Midweek Music Break: Lynn Tomlinson, “The Ballad of Holland Island House”

[Lyrics copyright © Lynn Tomlinson]

Says artist (and lyricist) Lynn Tomlinson at her site:

I came across the haunting image of a house standing alone in the water in the middle of the Chesapeake Bay. Reading more about this house, I was struck by its story, and its relevance today, when so many communities are facing challenges from sea-level rise. The images I chose and the visual style reflects the artwork of Winslow Homer, Van Gogh, and Kathe Kolwitz, artists working in the late 1800s, the time period when the house on Holland Island was abandoned.

This video’s construction involved much more than that brief paragraph suggests: each frame was hand-painted in clay — not oil, watercolor, gouache, or other traditional medium — on glass. I’ll give you a moment to think about that — especially about the relationship between art and artifice, between real and ideal, between temporary and permanent, natural and man-made, and then and now

On this page at a site called Sometimes Interesting, you can read many details about the island and its last house, with many photos (including what appear to be the last known photos before the house’s collapse beneath the waves). Wikipedia, of course, offers its own useful summary.

My favorite “fact”: Holland Island is not an island of rocky protrusions; it’s an island of clay and silt. Although Tomlinson does not (to my knowledge) say so explicitly, it’s hard not to draw a dotted line between that geology and the physical media at the heart of the visual one.

(Tomlinson’s film won 1st place in the Greenpeace USA “Postcards from Climate Change” Student Film Contest. And as you can see from the still frame of the Vimeo video about, it’s picked up a good number of other awards as well.)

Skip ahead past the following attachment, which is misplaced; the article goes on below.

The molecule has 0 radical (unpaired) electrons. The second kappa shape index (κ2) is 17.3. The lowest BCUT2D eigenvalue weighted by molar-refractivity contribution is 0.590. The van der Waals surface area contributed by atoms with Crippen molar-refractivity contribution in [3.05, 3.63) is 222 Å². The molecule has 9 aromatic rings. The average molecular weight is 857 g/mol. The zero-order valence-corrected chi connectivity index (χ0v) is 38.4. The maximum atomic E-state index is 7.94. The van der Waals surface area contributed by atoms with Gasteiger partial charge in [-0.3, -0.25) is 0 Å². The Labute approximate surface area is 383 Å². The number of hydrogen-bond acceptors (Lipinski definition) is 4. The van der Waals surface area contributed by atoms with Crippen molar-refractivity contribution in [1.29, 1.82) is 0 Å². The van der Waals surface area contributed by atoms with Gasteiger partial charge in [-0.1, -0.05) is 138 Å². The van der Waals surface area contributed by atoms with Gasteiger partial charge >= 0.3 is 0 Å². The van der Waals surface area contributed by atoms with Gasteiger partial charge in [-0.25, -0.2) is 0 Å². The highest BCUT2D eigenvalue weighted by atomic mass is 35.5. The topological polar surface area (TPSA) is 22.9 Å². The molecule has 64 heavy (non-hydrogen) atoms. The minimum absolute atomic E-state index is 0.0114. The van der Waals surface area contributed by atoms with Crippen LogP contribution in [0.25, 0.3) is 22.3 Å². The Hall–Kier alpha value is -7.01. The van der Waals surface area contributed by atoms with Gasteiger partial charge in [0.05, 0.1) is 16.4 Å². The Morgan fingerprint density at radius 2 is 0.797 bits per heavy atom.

Aside from the work of the animation itself, Lynn Tomlinson wrote the ballad’s lyrics. The music and the performance, though, are courtesy of a roots-music/Americana duo going by the name Anna & Elizabeth (surnames Roberts-Gevalt and LaPrelle, respectively). Their joint mission, says their Web site:

WE HOPE THAT OUR WORK

  • BRINGS LIGHT to old ballads, tunes, hymns, and the stories of everyday people.
  • HONORS the lives & creativity of those who have gone before us — ancestors, pioneers, friends, and dear teachers
  • PASSES THE TRADITION to a younger generation & encourages friendships across generations
  • INSPIRES people to make art in their own homes.
  • JOINS conversations with other artists & community makers — in learning how to create art that feeds, that brings people together to sing, dance, and ask the difficult questions.

Which, you might say, is a mighty big chunk of ambition to bite off. Nonetheless, they’re making a pretty sizable dent in it. A couple weeks ago, they released their second album of reimagined “old-timey” music. They are touring over the next several months, performing at venues up and down the east coast of the US, the Midwest, the Northwest; in the UK; in Canada.

Finally, both relevant and not to be sneered at: Anna & Elizabeth are aficionados of an old, old art form called “crankies.” Picture a story or ballad — a story song — told visually, by way of a series of consecutive panels… which are joined together in a looooong roll and hand-cranked through a frame to illustrate or comment on the passing scene and moments.

Not only their sweet-harmony performances and musical tastes, but also this affinity for frame-at-a-time storytelling, make them the perfect accompanists for Lynn Tomlinson’s video.

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Comments

  1. Thank you for your very thoughtful and thorough post about my film, The Ballad of Holland Island House. Your point about the island being made of clay and silt is excellent and gives me food for thought. I appreciate very much that you took the time to read and think about the film and the wonderful music that Anna and Elizabeth make. If you ever have the chance to see them perform with their crankies, it is not to be missed!
    -Lynn

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